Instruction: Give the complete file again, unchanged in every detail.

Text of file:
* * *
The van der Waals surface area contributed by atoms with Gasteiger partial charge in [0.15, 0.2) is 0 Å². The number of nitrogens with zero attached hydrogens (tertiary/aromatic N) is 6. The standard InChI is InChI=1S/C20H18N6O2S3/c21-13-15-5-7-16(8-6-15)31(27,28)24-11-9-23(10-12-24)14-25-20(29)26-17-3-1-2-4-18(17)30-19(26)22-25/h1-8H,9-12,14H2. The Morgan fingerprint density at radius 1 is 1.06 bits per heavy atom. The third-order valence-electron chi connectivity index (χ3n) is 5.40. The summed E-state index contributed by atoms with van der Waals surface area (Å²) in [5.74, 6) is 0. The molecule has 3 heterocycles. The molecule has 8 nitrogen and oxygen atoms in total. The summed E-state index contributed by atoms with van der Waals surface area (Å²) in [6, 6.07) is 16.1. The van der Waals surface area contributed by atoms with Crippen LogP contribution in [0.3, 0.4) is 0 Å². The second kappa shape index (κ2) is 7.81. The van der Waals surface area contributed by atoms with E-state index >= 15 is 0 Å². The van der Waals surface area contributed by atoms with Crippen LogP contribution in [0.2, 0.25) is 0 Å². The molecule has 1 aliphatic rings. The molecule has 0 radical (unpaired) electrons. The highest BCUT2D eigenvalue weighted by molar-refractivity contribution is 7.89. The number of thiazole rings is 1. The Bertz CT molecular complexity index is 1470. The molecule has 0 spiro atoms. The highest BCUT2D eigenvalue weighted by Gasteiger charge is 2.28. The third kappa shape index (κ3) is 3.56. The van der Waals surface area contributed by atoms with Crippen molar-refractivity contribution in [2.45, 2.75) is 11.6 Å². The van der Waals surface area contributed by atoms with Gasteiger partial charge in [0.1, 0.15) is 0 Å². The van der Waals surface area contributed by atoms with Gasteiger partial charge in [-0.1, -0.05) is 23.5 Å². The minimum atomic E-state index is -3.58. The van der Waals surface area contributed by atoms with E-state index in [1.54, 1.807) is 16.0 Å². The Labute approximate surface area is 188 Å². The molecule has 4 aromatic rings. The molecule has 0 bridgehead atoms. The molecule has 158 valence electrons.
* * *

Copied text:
The van der Waals surface area contributed by atoms with Gasteiger partial charge in [0.15, 0.2) is 0 Å². The number of nitrogens with zero attached hydrogens (tertiary/aromatic N) is 6. The standard InChI is InChI=1S/C20H18N6O2S3/c21-13-15-5-7-16(8-6-15)31(27,28)24-11-9-23(10-12-24)14-25-20(29)26-17-3-1-2-4-18(17)30-19(26)22-25/h1-8H,9-12,14H2. The Morgan fingerprint density at radius 1 is 1.06 bits per heavy atom. The third-order valence-electron chi connectivity index (χ3n) is 5.40. The summed E-state index contributed by atoms with van der Waals surface area (Å²) in [5.74, 6) is 0. The molecule has 3 heterocycles. The molecule has 8 nitrogen and oxygen atoms in total. The summed E-state index contributed by atoms with van der Waals surface area (Å²) in [6, 6.07) is 16.1. The van der Waals surface area contributed by atoms with Crippen LogP contribution in [0.3, 0.4) is 0 Å². The second kappa shape index (κ2) is 7.81. The van der Waals surface area contributed by atoms with E-state index >= 15 is 0 Å². The van der Waals surface area contributed by atoms with Crippen LogP contribution in [0.2, 0.25) is 0 Å². The molecule has 1 aliphatic rings. The molecule has 0 radical (unpaired) electrons. The highest BCUT2D eigenvalue weighted by molar-refractivity contribution is 7.89. The number of thiazole rings is 1. The Bertz CT molecular complexity index is 1470. The molecule has 0 spiro atoms. The highest BCUT2D eigenvalue weighted by Gasteiger charge is 2.28. The third kappa shape index (κ3) is 3.56. The van der Waals surface area contributed by atoms with Crippen molar-refractivity contribution in [2.45, 2.75) is 11.6 Å². The van der Waals surface area contributed by atoms with Gasteiger partial charge in [0.1, 0.15) is 0 Å². The van der Waals surface area contributed by atoms with Gasteiger partial charge in [-0.1, -0.05) is 23.5 Å². The minimum atomic E-state index is -3.58. The van der Waals surface area contributed by atoms with E-state index in [1.54, 1.807) is 16.0 Å². The Labute approximate surface area is 188 Å². The molecule has 4 aromatic rings. The molecule has 0 bridgehead atoms. The molecule has 158 valence electrons.